Overcrowded House During the Holidays?

Shopping, baking, gift wrapping… the holidays are a busy time! And if you are like many, the holidays can also be a crowded one. This time of year often means hosting friends and family for the holiday festivities, and if your home typically welcomes holiday visitors, things can get a little crowded. An influx of people can lead to a higher risk for danger and injury, particularly for young children and pets.

The US Fire Administration has reported an average of 156,000 house fires per winter holiday season, resulting in over 600 deaths, 2,600 injuries and $900 million in property damage. As if that wasn’t enough, more than 2,400 children under age ten are admitted to hospitals across the country for electric shocks and burns caused by tampering with wall outlets.

Safety precautions should not be overlooked during the holidays. Ensure that small children, cooking food, and open flames are always under supervision. You may want to make a list of emergency contacts and medical information for everyone staying in your home in case a trip to the doctor or hospital is necessary. Let’s review some simple things you can do to keep your home safe for visitors.

Prepare for Children
Christmas Decorating

If you have very young children visiting your home, you may want to do a bit a childproofing. Purchasing safety covers for electrical outlets is a simple solution to a potentially big risk. Electrical cords should be neatly coiled and stored safely against walls to prevent tripping. Make sure risky items, such as medicines, chemicals, small choking hazards, candles, matches or breakables, are out of reach or locked away.

Children should be supervised as often as possible, particularly in the kitchen or near space heaters. Make a rule that kids must stay at least 3 feet from stovetops, cooking appliances and heating devices. This will protect them from burns and reduce the risk of fire.

Decorations can also be a source of danger, especially sharp and breakable décor (unless it is out of reach). Christmas tree lights and ornaments should be kept off the ground and lowest tree branches to avoid kids from yanking on the tree. Explain to children that decorations are not toys and should not be played with. Providing a supply of toys may help entertain children and distract them from enticing decorations.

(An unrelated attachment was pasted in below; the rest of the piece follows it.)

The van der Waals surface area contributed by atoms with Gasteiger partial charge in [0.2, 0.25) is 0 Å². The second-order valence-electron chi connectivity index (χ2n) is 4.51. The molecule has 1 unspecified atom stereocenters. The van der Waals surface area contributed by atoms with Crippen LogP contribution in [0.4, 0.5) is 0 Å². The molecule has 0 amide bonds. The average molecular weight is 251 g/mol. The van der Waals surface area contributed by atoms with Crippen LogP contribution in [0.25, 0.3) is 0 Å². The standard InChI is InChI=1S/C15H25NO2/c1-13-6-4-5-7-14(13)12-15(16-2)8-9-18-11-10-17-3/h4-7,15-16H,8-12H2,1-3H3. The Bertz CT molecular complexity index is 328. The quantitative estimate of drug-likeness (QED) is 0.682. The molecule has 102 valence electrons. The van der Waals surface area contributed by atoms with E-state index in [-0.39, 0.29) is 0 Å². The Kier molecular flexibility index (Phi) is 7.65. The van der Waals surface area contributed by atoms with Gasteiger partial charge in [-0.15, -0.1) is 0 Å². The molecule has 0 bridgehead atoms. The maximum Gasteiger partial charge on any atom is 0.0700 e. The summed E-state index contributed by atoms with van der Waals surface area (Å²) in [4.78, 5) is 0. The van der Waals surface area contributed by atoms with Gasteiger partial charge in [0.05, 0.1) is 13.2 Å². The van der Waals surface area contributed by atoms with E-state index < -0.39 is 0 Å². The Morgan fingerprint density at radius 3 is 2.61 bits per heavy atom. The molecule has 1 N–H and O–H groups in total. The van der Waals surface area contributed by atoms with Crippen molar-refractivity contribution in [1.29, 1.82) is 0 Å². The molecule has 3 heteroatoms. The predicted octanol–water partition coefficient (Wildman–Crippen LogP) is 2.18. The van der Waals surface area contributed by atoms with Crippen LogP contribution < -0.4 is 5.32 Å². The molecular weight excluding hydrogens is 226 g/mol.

Prepare for Pets
Your pets are beloved members of your family, and you naturally want to ensure their comfort and care. However, with so many visitors disrupting their daily routine, the holidays may be an overwhelming time for your pets. To keep them relaxed, try to maintain as many pieces of your pets’ routine as possible, such as regular meal times and walks. You may also find that your pet takes comfort in the privacy of a crate or your bedroom.

Keep in mind, an over-stimulated, nerve-rattled dog may not take well to kids pulling tails and fur. Even the best behaved family dogs have a limit. Adults should always supervise children around pets to monitor the safety of both the pet and the child. If a dog appears to be annoyed, call it into an empty room for a break from the holiday excitement.

Tinsel, garland, ribbon, string and other wrapping materials can also be very alluring to pets, especially cats. But these fun strands can cause choking, strangulation or serious digestive tract issues if swallowed. Pets should be shooed away from munching on Christmas tree branches or sipping the water at the base of the tree. If stubborn pets continue to come back, you may try encircling the tree with a pet gate. Apart from your tree, many holiday plants (such as Poinsettias) are poisonous to pets. Ensure that these are out of reach, particularly away from curious cats.

The holidays are a fun and joyous time of year. Simple safety precautions can prevent risks from ruining your merriment. Ask your guests to help safeguard the house, children and pets to ensure a happy, healthy holiday season for everyone!

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